Companies are stepping up in support of sustainability, as evidenced by new research from HSBC. In particular, businesses are looking for improvement opportunities in their supply chain. The HSBC Navigator sustainability survey has compiled data from more than 8,500 businesses to provide insight into what companies are doing now, and how they "can continue to grow and be future fit."
Results from the study reveal that 81% of companies say ethical and environmental sustainability is important to them and 83% want to be a genuinely ethical or environmentally sustainable company. Given that on average, around 80% of a company’s environmental impact is found in its supply chain, it is not surprising to see Navigator report that almost a third of businesses globally will be looking to make changes to their supply chains related to sustainability. Their rationale for these changes are cost reduction (38% of respondents), increased profits/revenue (36%) and improving sustainability (27%).
According to HSBC, there has been a paradigm shift over the last three years regarding how sustainability is viewed, with business outcomes now outweighing altruism. They note that 84% of businesses are making ethically or environmentally sustainable changes to their supply chains to support cost efficiencies while 84% of companies are looking to make ethically or environmentally sustainable changes to improve revenues/ financial performance.
One way to help reduce your supply chain costs, boost sales and improve sustainability is through the use of RPCs. The environmental benefits of RPCs have been demonstrated through several studies in both Europe and the U.S. For example, researchers from Stiftung Initiative Mehrweg (SIM) of the Fraunhofer Institute IBP (Germany) undertook a thorough life cycle analysis (LCA) for both disposable and reusable packaging options, including their actual transport performance in France, Germany, Italy, and the Netherlands. The 2018 study determined that RPCs used to transport fresh fruit and vegetables create approximately 60% fewer greenhouse gas emissions than cardboard transport packaging. RPCs’ greenhouse gas emissions advantage over single-use packaging began with the 6th use of an RPC and grew exponentially with each use thereafter.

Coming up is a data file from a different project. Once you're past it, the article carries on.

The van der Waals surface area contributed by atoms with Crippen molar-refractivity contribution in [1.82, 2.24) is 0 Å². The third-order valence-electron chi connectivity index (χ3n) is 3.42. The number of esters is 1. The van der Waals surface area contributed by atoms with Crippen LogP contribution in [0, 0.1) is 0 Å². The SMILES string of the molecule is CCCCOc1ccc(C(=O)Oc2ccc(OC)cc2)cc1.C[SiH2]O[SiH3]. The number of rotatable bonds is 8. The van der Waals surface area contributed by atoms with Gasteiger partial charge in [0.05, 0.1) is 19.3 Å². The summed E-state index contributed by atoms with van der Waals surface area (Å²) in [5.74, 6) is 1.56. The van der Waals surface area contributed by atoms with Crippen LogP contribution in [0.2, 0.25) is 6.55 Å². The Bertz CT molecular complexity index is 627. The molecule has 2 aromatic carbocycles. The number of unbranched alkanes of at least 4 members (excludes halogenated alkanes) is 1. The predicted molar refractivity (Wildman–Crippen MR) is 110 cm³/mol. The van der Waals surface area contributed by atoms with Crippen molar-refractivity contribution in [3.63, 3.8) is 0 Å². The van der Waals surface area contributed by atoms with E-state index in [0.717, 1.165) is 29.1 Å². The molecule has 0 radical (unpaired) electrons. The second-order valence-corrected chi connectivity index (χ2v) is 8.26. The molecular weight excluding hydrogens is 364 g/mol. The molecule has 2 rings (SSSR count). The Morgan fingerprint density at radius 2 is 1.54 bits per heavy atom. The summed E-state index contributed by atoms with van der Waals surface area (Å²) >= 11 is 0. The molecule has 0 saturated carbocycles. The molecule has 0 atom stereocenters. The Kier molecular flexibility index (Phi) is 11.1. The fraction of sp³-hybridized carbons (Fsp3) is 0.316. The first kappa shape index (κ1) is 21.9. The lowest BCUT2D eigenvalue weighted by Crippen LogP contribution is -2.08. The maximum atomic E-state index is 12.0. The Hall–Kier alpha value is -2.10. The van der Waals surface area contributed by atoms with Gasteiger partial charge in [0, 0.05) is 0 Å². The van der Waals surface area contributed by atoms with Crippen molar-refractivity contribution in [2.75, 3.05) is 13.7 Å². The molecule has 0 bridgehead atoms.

The results were consistent with the findings of a 2017 LCA study by Franklin Associates in the U.S., once again demonstrating the sustainability benefits of RPCs. The LCA reviewed the environmental impact of RPCs and Display-Ready Corrugated Fiber Containers (DRCs) and Non-Display-Ready Corrugated Fiber Containers (NDCs) for packaging apples, bell peppers, carrots, grapes, iceberg lettuce, onions, oranges, peaches/nectarines, tomatoes and strawberries. RPCs produced up to 60% globally (CO2 equivalents) and 86% less solid waste, while requiring 64% less energy and 80% less water.
The sustainability benefits of RPCs result from their reuse. Because they are reused up to 120 times, they avoid the resources required to produce a new disposable container for each shipment. The 2018 study determined that by the sixth trip, RPCs were a more sustainable option, even with the environmental impact of reverse logistics and washing captured in the analysis.
At the same time, IFCO RPCs also have been shown to provide important financial benefits with regard to reducing food loss, eliminating solid waste, and improving operational efficiencies. For example, 2018 research showed that RPCs can extend shelf life by an extra four days, thanks to superior air circulation. As of 2017, IFCO calculated that it had saved customers $5.2 billion over 9.5 billion trips since its launch in 1992.
According to HSBC Navigator, companies are looking closely towards sustainability improvements, especially where they are congruent with financial gains. Contact us to find out how IFCO RPCs can provide a win-win for sustainability and the bottom line.
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